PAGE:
Tuesday, January 11, 2022

BOOK REVIEW: The Paris Bookseller by Kerri Maher

 I received this book for free from Netgalley. That did not influence this review.

Historical fiction?  ✔

Story about writers, booksellers, or booklovers?  ✔

Set in Paris? ✔

How could this not be my first must-read book of the year?

Released today, The Paris Bookseller by Kerri Maher is an extraordinary novel. In a nutshell, it’s the fictional biography of Sylvia Beach, the owner/manager of Shakespeare and Company, the first English-language bookstore in Paris.

What a life she led!

An American partly brought up in Paris, Sylvia returns to the city she loves to join the American expats congregating there in the 1910s. Her first stop is a shop in the Latin Quarter: A. Monnier, bookseller. There she meets Adrienne Monnier, the proprietor, a woman who is to become her inspiration, fiercest supporter, and love of her life.

Sylvia immerses herself in the artistic and literary culture of early twentieth century Paris. Adrienne’s store is a gathering place and Sylvia is rapidly accepted into the world of Ezra Pound, Gertrude Stein, Valery Larbaud, Jules Romains—great thinkers and writers of the time. Determined to create something of her own, Sylvia realizes that what Paris needs is an English-language bookstore to help the cross-fertilization of Continental minds and English-speaking ones. And so, she starts Shakespeare and Company. Soon the likes of Hemingway and Fitzgerald are added to the mix. She even meets and becomes friends with the brilliant, innovative writer she admires most of all: James Joyce.

This novel succeeds so well because it is not a name-dropping tale of historical greats, but a resurrection of that vibrant community. (I’m so envious of that lifestyle, those conversations, that food!) Sylvia’s gift is her ability to befriend these artists, support their work, and become a part of their lives. (Kerri Maher’s gift is the ability to bring this all into my living room, dissolve the walls, and make me feel I’m in Paris.)

In the free-living Parisian society, no one bats an eye at Sylvia’s relationship with Adrienne, a well-established essayist, reviewer, publisher, and hostess, already beloved by all. Yet Sylvia is still dissatisfied. She wants to accomplish something unique, something lasting. She finds her cause when Joyce’s latest work, Ulysses, is in danger of being banned in the U.S. for obscenity on the basis of a few serialized chapters in literary journals. No one will publish the book. Not in the U.S., England, or Ireland. Sylvia decides Shakespeare and Company will be his publisher.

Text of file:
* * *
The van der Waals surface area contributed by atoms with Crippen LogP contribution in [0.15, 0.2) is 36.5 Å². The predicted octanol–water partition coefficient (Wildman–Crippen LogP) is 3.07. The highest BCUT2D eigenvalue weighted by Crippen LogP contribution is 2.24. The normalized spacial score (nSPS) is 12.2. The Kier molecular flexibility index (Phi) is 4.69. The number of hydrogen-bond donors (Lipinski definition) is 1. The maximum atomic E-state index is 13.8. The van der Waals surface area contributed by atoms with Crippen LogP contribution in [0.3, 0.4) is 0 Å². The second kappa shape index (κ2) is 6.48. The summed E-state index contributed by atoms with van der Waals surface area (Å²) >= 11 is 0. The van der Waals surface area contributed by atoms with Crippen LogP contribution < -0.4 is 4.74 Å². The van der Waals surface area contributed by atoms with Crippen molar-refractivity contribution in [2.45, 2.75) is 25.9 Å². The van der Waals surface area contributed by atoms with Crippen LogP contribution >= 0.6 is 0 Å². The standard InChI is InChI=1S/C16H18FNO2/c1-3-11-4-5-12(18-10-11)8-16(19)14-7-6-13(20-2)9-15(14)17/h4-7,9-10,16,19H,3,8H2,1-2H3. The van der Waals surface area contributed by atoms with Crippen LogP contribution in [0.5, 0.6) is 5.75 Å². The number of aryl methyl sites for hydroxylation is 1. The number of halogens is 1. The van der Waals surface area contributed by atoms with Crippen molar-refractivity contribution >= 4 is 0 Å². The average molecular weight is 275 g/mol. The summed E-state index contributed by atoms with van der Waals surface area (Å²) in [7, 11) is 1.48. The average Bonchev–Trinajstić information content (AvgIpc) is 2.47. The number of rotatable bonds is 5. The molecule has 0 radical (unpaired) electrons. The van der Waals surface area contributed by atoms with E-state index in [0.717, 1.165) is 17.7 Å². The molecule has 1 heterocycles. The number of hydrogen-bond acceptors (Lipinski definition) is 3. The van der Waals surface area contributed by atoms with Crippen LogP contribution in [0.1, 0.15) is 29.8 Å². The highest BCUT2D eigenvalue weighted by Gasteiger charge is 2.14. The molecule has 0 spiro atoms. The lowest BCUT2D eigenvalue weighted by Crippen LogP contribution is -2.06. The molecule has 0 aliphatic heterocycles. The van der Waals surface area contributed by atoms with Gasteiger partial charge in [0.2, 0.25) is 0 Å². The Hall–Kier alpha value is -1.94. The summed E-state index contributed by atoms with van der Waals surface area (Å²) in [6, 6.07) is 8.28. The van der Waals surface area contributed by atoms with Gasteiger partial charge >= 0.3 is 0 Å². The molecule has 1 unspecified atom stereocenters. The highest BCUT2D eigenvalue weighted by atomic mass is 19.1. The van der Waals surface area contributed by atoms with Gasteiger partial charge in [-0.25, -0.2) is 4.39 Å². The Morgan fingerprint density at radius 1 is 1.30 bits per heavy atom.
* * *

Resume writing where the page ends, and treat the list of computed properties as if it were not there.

Joyce is a genius. His work is important. No one in her circle disputes that. He can be charming and even occasionally thoughtful. But the man is a parasite. A needy, greedy, self-centered parasite. And Sylvia is a giver. 

The novel is beautifully balanced. As awful as Joyce is, he’s also single-mindedly driven for a purpose. And if we readers, like Adrienne, wish Sylvia would give him the shove, we can also appreciate why she doesn’t.

While the strife with Joyce and Ulysses are central and bound up with the success and struggles of Shakespeare and Company (and Sylvia often feels she and the bookstore are one entity), The Paris Bookseller is more than the story of the conflict between these two. It’s a sweeping story of a time and place, and of a heart-warming community.

My first read of 2022 and I’ve already found this year’s favorite.

Just please don’t say I should now try to tackle Ulysses.


  1. My first book of the year too. I found her fascinating, but didn’t love the book as much as you. I still recommended it to those who are interested. It did make me want to read Ulysses. I read the first three sections, and that was enough… Your review is much better than mine! Thanks.

  2. What a wonderful review. I'm sure I'd love it.

  3. I am putting this book on my Amazon wishlist. Ulysses was awful as I recall-had to read it in school.

  4. I also enjoyed it very much, but I found it had a touch too much name-dropping, and there was a blaring historical mistake early on in the book. Still... it got a good rating from me.

  5. I love the sound of this simply because of Shakespeare & Co.